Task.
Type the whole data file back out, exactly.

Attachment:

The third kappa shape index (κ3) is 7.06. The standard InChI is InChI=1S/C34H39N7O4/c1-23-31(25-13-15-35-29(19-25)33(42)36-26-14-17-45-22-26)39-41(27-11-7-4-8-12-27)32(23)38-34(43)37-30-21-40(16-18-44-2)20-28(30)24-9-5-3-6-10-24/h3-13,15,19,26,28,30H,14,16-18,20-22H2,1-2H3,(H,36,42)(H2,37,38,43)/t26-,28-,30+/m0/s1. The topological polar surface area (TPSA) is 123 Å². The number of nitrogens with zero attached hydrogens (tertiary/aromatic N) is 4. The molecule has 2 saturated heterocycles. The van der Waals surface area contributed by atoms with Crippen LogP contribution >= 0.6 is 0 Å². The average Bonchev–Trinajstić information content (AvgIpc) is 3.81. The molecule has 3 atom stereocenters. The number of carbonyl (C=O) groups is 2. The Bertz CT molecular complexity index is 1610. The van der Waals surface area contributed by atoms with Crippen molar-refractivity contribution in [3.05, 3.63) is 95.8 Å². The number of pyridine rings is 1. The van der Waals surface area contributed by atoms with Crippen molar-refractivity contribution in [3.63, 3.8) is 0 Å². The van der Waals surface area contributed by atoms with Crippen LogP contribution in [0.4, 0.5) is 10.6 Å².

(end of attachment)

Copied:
The third kappa shape index (κ3) is 7.06. The standard InChI is InChI=1S/C34H39N7O4/c1-23-31(25-13-15-35-29(19-25)33(42)36-26-14-17-45-22-26)39-41(27-11-7-4-8-12-27)32(23)38-34(43)37-30-21-40(16-18-44-2)20-28(30)24-9-5-3-6-10-24/h3-13,15,19,26,28,30H,14,16-18,20-22H2,1-2H3,(H,36,42)(H2,37,38,43)/t26-,28-,30+/m0/s1. The topological polar surface area (TPSA) is 123 Å². The number of nitrogens with zero attached hydrogens (tertiary/aromatic N) is 4. The molecule has 2 saturated heterocycles. The van der Waals surface area contributed by atoms with Crippen LogP contribution >= 0.6 is 0 Å². The average Bonchev–Trinajstić information content (AvgIpc) is 3.81. The molecule has 3 atom stereocenters. The number of carbonyl (C=O) groups is 2. The Bertz CT molecular complexity index is 1610. The van der Waals surface area contributed by atoms with Crippen molar-refractivity contribution in [3.05, 3.63) is 95.8 Å². The number of pyridine rings is 1. The van der Waals surface area contributed by atoms with Crippen molar-refractivity contribution in [3.63, 3.8) is 0 Å². The van der Waals surface area contributed by atoms with Crippen LogP contribution in [0.4, 0.5) is 10.6 Å².